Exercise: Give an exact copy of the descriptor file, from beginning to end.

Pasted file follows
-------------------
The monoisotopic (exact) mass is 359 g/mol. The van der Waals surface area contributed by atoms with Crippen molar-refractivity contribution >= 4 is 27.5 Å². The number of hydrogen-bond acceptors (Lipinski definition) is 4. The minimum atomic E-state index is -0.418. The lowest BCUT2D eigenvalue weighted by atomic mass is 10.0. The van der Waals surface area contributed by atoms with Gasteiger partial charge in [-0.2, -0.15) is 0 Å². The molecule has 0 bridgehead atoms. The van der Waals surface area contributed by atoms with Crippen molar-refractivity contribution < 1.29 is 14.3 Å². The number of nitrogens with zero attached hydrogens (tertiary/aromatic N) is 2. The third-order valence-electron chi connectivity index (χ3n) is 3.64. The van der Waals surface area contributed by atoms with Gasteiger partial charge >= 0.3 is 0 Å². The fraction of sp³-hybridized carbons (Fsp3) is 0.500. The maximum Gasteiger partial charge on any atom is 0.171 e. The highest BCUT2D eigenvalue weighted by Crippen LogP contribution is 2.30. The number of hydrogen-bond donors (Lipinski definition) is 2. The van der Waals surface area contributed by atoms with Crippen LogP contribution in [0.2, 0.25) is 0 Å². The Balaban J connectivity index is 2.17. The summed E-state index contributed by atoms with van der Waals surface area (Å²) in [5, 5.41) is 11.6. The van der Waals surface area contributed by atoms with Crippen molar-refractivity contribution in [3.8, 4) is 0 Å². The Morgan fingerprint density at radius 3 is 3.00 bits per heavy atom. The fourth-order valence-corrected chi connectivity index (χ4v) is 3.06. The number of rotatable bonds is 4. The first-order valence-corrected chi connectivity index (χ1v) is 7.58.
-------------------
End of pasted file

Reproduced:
The monoisotopic (exact) mass is 359 g/mol. The van der Waals surface area contributed by atoms with Crippen molar-refractivity contribution >= 4 is 27.5 Å². The number of hydrogen-bond acceptors (Lipinski definition) is 4. The minimum atomic E-state index is -0.418. The lowest BCUT2D eigenvalue weighted by atomic mass is 10.0. The van der Waals surface area contributed by atoms with Gasteiger partial charge in [-0.2, -0.15) is 0 Å². The molecule has 0 bridgehead atoms. The van der Waals surface area contributed by atoms with Crippen molar-refractivity contribution < 1.29 is 14.3 Å². The number of nitrogens with zero attached hydrogens (tertiary/aromatic N) is 2. The third-order valence-electron chi connectivity index (χ3n) is 3.64. The van der Waals surface area contributed by atoms with Gasteiger partial charge >= 0.3 is 0 Å². The fraction of sp³-hybridized carbons (Fsp3) is 0.500. The maximum Gasteiger partial charge on any atom is 0.171 e. The highest BCUT2D eigenvalue weighted by Crippen LogP contribution is 2.30. The number of hydrogen-bond donors (Lipinski definition) is 2. The van der Waals surface area contributed by atoms with Crippen LogP contribution in [0.2, 0.25) is 0 Å². The Balaban J connectivity index is 2.17. The summed E-state index contributed by atoms with van der Waals surface area (Å²) in [5, 5.41) is 11.6. The van der Waals surface area contributed by atoms with Crippen molar-refractivity contribution in [3.8, 4) is 0 Å². The Morgan fingerprint density at radius 3 is 3.00 bits per heavy atom. The fourth-order valence-corrected chi connectivity index (χ4v) is 3.06. The number of rotatable bonds is 4. The first-order valence-corrected chi connectivity index (χ1v) is 7.58.